Belle Moskovitz, born Belle Lindner, had married a Charles Israels; when he died, she married Dr. Henry Moskovitz. Nathan Miller's biography of Roosevelt notes that "Moskovitz and Proskauer felt that Roosevelt, as a cripple, would be unable to interfere in their direction of the campaign. Like A1 Smith, they viewed the patrician in politics with contempt, regarding Roosevelt as little more than a handsome piece of window dressing." When Roosevelt succeeded A1 Smith as Governor of New York, Smith said to him, "Now Franklin, you will want Mrs. Moskovitz, of course, and I think the best thing you can do is appoint her the Governor's secretary." Belle Moskovitz was a longtime social worker, Communist Party worker, labor leader, Jewish leader, head of the Council of Jewish Women, and the Communist who inducted atomic spy Julius Rosenberg into the Communist Party. It was she who put together the liberal coalition of Jews, Communists, Socialists, and labor leaders which became Roosevelt's unbeatable political base. As head of the Progressive Party, she had nominated Oscar Straus for Governor; she was introduced to A1 Smith through Abram Elkus, law partner of Judge Proskauer, and became Smith's political alter ego. She became director of publicity for the Democratic National Committee, and was given credit for the political careers of Newton Baker, Herbert Lehman, and A1 Smith, but her greatest achievement was making possible the election of FDR to the Presidency. She was denied her moment of glory when she fell down the stairs and was killed, a few days before Roosevelt's inauguration. Four thousand people came to her funeral at Temple Emanuel in New York. A1 Smith described her as "his alter ego."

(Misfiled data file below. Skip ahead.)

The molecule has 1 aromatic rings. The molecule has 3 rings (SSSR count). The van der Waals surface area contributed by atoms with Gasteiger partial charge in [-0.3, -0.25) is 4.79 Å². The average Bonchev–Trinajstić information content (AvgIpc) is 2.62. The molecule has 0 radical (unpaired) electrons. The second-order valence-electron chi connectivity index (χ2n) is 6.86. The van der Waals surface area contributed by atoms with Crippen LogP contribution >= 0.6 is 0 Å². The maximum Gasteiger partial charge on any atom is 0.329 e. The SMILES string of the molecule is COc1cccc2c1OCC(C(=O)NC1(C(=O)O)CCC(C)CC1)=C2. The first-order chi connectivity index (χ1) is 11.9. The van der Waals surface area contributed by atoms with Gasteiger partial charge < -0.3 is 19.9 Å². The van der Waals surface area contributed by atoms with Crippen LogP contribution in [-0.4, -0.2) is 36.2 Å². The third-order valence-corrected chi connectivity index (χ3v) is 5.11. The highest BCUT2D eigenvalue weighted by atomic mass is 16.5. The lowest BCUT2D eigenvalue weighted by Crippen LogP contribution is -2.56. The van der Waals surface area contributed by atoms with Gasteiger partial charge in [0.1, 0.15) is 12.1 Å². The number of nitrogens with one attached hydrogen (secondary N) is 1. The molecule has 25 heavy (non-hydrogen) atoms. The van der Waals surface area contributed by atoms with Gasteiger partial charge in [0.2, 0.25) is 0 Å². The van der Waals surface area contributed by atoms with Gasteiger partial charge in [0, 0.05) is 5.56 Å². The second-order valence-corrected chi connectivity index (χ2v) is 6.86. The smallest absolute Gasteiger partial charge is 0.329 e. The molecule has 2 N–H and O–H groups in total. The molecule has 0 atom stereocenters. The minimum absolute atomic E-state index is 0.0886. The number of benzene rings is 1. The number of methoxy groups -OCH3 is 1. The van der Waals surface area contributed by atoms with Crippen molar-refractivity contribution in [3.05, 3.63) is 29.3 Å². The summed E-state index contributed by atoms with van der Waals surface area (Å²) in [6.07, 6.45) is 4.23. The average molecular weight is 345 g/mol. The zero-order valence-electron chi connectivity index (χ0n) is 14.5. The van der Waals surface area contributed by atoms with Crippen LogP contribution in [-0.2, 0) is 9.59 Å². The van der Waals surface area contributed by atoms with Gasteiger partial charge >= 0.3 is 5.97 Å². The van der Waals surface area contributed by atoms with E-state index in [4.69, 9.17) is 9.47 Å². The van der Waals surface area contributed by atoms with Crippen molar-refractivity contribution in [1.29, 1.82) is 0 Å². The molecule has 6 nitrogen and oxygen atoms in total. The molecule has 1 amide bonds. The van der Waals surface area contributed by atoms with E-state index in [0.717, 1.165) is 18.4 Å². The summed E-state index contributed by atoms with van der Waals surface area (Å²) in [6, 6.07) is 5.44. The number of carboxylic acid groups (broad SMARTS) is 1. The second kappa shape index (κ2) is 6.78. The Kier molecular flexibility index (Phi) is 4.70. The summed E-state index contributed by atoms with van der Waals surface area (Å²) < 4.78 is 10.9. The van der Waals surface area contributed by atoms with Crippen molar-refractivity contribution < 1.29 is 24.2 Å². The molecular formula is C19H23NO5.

Neither then nor later did anyone ever challenge Felix Frankfurter, a sitting justice during all of the argument on Brown v. Board of Education before the Supreme Court, as to a possible conflict of interest, because he had been a director of the NAACP for eighteen years, and was now hearing a case brought before the Supreme Court by the NAACP.